Saturday, August 30, 2014
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Harry Reid's gift, and other results

A scan of the headlines on a big primary night

Harry Reid's gift, and other results

 

Some headlines out of last night's primaries:

In Nevada, the Republican voters inexplicably tossed a lifeline to Senate Democratic leader Harry Reid by nominating, as his autumn opponent, a tea-party darling with a tinfoil hat who makes Rand Paul sound like a flaming lefty. Well, this is what happens when the extremists seize control of a party. Many of Sharron Angle's fringe positions were listed here yesterday, although I neglected to include her support for Oath Keepers - a right-wing group that urges police officers and soldiers to resist "totalitarian" federal power, and warns of the possibility of Washington-decreed "concentration camps." Reid seemed eminently beatable this year...until this gift opponent fell onto his dinner plate, ripe for carving.

In Arkansas, the Democratic voters resisted the temptation to move leftward. Defying the conventional wisdom, they actually re-nominated their embattled incumbent senator, Blanche Lincoln. It was a smart move, because the guy who had been widely expected to defeat her - Lt. Gov. Bill Halter - was probably too liberal for the Arkansas electorate in November. Lincoln at least has a theoretical shot at winning again in November, if only because her center-right voting record is more in tune with the state. The big loser in this primary was organized labor, which wasted $10 million trying to knock off Lincoln and replace her with Halter. Labor's strategy never made much sense to me. Why pump so much outside money into a right-to-work state where so few workers and voters are unionized? Why risk making it appear that Lincoln was the "outsider" candidate battling against the "special interests?" And then Bill Clinton delivered the coup de grace by stumping for Lincoln. He's a whole lot more popular in Arkansas than organized labor. And I bet he shows up elsewhere this autumn, to aid other imperiled Democrats in states and districts were his stock is still high.

In South Carolina, Nikki Haley nearly cleared 50 percent of the vote in the GOP gubernatorial primary; instead, she faces a June 22 runoff with the distant second-place finisher, congressman Gresham Barrett. Barrett has played no role in the sex-and-raghead smears directed at Haley in recent months, so perhaps that characteristically South Carolinian behavior will be dialed down over the final 13 days. For now, it's worth noting that Haley defeated three men last night, and this autumn she'll have an excellent chance to become the nation's first female Indian-American governor. That alone would surely be a kudo for South Carolina.

Elsewhere in that state, however, another vote tally is well worth noting. A six-term Republican congressman named Bob Inglis drew only 27 percent of the vote in his five-person primary race. But since his chief rival finished first with only 40 percent, Inglis will face his Republican constituents again in the June 22 runoff round. Inglis is widely expected to lose, and thus became another incumbent casualty. But what's most striking about Inglis is the reason why he's in such deep trouble.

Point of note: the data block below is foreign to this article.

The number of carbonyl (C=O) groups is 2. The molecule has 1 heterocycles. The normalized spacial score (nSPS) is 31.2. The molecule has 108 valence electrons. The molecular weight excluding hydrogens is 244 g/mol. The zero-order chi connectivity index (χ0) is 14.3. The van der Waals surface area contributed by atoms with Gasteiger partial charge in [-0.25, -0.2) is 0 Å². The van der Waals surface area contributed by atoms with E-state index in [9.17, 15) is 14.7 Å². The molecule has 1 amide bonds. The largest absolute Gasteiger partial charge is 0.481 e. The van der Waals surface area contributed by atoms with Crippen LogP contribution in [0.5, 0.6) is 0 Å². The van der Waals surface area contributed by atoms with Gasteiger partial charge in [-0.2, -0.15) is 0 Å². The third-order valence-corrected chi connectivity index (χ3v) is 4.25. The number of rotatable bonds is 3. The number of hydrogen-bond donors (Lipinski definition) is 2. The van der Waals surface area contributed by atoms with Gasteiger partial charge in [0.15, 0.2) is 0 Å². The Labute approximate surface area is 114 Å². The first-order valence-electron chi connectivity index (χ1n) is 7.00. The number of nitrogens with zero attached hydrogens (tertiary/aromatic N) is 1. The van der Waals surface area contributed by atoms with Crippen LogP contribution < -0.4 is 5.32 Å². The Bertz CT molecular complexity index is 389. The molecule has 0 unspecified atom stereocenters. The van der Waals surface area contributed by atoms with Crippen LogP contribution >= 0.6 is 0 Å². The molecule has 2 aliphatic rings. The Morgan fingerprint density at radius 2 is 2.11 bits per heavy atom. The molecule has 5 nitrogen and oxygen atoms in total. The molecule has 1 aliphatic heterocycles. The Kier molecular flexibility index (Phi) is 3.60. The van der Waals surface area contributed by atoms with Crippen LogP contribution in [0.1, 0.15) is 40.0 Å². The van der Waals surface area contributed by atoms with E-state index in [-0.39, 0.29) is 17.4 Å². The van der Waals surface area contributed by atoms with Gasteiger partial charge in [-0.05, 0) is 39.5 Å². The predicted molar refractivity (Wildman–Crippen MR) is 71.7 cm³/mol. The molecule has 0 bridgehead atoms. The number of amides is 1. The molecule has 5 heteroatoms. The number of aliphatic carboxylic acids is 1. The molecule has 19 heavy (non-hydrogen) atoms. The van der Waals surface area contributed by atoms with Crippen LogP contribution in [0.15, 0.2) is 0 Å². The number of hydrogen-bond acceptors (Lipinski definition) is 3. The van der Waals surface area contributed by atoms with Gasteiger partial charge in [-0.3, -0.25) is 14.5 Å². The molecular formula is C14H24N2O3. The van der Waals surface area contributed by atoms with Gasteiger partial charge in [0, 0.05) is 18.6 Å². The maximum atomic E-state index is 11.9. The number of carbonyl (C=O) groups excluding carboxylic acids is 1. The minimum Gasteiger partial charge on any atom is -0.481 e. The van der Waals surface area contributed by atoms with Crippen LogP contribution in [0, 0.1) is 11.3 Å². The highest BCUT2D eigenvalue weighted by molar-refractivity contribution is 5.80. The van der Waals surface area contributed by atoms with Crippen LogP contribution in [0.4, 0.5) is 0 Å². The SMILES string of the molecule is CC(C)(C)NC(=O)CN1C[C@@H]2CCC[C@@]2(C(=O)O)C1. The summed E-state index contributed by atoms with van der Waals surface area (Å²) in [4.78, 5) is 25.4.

He's a career conservative who is suddenly deemed to be not conservative enough.

I rode with this guy on his campaign bus back in 1998, and he was quite clear about his convictions. He wanted to oust Bill Clinton from office because of his sex with Monica Lewinsky. He opposed the whole idea of bringing home the federal bacon; he had voted against using federal money to fix a Charleston bridge, and he had even refused to upgrade the airport in his own district with the help of federal money. He told me that, as a point of principle, congressmen should not "go on a looting mission in Washington."

But in recent years, Inglis apparently committed a few no-nos. He voted for the bank bailout. He pointed out that human beings actually do contribute to global warming. Worse yet, at an '09 town hall meeting, Inglis said that Fox host Glenn Beck was "trading on fear," and Inglis even told his audience, "What I would suggest is, turn that television off when he comes on."

It speaks volumes about the ever-rightward tilt of the GOP that Bob Inglis could be trounced in a party primary, while somebody like Sharron Angle could win big.

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The sole proprietor of this blog is on the road for the month of June. Virtually all June posts will be briefer than the norm, except on the rare weekdays when posts won't show up at all. Apologies in advance for this disturbance in the force. The standard verbosity will return on Monday, June 28.
 

Dick Polman Inquirer National Political Columnist
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Dick Polman Inquirer National Political Columnist
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